First, thanks for the compliment, but no need to add my name to the post title. I am far for the sharpest tool in this shed.

That said, a few quick comments follow, as I have limited time this morning. I will pop back in later.

An ideal "personal home" real estate investment is one that follows the outline you describe above. These scenarios always look good if three factors work in your favor:

1. Assumption of appreciation
2. Leverage
3. Rents increase above mortgage/ownership costs

If these three factors work in your favor, you have a great result. They can make up for many negatives, including the ones already posted, which broadly categorize as transaction costs and maintenance costs (which tend to be high in residential real estate).

However, Your real estate assets will be very poor ones if #1 and #2 do not work in your favor. #3 is a factor, but generally only if #1 is happening, so let's consider them the same.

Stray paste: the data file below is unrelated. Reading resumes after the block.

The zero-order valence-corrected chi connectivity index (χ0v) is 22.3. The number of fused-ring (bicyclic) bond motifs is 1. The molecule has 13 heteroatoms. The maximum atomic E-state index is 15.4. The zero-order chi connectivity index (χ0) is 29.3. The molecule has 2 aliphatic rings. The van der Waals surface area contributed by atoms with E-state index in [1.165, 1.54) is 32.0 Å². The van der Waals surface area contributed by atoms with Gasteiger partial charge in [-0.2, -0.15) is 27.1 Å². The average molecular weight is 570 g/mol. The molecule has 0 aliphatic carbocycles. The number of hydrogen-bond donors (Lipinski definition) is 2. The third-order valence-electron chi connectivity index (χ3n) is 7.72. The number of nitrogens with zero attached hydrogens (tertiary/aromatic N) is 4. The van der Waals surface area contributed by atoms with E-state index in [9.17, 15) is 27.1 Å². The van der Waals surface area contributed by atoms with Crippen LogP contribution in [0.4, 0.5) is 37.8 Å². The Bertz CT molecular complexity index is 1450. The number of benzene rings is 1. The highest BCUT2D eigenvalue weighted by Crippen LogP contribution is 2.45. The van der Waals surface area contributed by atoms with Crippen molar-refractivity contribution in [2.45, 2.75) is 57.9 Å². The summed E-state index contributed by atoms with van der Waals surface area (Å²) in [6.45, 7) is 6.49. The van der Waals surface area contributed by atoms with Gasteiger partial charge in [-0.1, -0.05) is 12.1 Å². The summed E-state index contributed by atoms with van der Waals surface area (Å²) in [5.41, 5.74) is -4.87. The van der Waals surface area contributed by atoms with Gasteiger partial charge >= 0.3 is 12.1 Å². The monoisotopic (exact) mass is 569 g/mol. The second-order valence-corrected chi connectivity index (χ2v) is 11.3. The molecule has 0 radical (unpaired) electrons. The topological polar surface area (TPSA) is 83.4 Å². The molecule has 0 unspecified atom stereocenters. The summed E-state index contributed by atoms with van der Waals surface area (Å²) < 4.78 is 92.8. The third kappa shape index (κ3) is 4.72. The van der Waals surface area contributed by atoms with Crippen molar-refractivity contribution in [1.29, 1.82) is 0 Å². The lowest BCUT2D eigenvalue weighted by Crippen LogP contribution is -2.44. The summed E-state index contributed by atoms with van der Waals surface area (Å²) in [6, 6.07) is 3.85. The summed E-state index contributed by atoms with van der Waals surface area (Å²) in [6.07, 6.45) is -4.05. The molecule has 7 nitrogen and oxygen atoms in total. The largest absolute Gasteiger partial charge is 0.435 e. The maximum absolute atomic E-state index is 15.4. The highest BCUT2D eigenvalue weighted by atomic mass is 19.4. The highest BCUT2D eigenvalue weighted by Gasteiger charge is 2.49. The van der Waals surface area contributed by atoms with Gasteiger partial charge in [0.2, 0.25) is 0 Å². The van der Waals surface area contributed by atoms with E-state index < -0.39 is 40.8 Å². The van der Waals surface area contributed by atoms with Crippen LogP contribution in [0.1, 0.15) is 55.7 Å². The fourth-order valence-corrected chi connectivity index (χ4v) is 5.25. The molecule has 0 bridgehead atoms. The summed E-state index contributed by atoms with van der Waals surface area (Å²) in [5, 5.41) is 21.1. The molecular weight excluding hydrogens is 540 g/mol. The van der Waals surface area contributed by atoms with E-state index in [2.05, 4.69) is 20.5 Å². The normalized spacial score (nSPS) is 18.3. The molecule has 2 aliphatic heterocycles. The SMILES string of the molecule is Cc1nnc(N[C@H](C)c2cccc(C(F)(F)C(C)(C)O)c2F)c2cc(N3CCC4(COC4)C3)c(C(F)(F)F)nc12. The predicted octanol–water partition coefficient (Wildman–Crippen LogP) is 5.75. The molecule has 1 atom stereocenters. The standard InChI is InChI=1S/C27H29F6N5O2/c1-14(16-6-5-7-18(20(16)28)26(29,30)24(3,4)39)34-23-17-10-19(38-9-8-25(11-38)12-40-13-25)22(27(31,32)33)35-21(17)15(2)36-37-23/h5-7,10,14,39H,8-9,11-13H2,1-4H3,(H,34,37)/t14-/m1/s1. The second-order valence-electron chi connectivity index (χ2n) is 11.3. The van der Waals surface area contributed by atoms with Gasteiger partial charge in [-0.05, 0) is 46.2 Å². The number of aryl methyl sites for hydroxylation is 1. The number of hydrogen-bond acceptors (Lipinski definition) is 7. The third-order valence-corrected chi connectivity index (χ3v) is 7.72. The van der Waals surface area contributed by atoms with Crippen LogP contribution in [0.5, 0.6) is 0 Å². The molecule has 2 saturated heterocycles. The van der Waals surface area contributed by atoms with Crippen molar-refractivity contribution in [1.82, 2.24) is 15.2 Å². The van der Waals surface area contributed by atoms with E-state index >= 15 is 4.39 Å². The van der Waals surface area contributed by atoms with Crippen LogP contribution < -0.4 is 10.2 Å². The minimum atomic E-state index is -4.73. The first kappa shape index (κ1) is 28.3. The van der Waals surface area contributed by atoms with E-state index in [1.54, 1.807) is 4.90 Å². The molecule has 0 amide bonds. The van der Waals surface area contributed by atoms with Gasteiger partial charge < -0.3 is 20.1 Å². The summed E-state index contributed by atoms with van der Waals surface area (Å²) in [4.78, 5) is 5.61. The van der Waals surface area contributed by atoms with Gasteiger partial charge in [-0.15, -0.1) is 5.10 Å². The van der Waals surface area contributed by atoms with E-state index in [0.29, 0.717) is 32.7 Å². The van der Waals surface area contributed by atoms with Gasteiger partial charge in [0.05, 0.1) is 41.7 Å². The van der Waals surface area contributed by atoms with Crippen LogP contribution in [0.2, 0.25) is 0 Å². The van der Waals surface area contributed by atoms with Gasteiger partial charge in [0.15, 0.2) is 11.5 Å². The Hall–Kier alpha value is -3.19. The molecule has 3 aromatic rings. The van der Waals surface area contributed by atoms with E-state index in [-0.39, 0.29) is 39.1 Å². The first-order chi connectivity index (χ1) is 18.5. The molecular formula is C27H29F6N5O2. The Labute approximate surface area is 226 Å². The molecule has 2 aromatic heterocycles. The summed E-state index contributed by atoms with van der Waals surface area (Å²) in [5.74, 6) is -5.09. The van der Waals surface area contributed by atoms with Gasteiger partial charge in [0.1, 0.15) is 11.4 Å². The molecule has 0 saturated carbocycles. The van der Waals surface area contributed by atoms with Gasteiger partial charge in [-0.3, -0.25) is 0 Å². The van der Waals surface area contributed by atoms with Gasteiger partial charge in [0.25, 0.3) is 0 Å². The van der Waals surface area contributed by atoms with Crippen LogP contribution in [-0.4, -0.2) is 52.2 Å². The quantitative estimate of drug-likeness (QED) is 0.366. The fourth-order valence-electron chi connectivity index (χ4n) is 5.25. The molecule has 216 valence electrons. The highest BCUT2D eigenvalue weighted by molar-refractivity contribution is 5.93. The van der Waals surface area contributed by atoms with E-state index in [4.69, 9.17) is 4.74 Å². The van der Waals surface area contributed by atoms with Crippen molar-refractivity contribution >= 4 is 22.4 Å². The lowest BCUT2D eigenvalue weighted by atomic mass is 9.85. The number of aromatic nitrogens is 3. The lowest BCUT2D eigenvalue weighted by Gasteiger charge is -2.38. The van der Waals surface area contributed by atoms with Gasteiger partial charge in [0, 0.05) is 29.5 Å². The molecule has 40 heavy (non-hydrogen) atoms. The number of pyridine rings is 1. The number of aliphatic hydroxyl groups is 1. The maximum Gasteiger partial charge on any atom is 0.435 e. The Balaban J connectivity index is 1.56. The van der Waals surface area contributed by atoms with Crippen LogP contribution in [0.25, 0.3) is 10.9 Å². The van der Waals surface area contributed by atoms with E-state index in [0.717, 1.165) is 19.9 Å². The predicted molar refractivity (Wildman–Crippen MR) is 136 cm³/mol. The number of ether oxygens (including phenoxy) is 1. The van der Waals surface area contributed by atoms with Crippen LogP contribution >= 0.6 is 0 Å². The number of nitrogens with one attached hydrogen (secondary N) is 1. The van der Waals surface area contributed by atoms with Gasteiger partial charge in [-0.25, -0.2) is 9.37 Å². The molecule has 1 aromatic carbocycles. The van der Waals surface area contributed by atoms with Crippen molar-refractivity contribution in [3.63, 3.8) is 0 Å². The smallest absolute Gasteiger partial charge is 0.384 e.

So, someone living in the SF area of Northern California over the last two decades might think increasing rents and home values is a fact of life, however history suggests that this does not always happen for a specific investment period. You are especially at risk for a short time horizon.

So the short answer is this. You describe an 'I win' scenario. 'I win' scenarios do not always occur.

Illustration (perhaps a hasty poor one)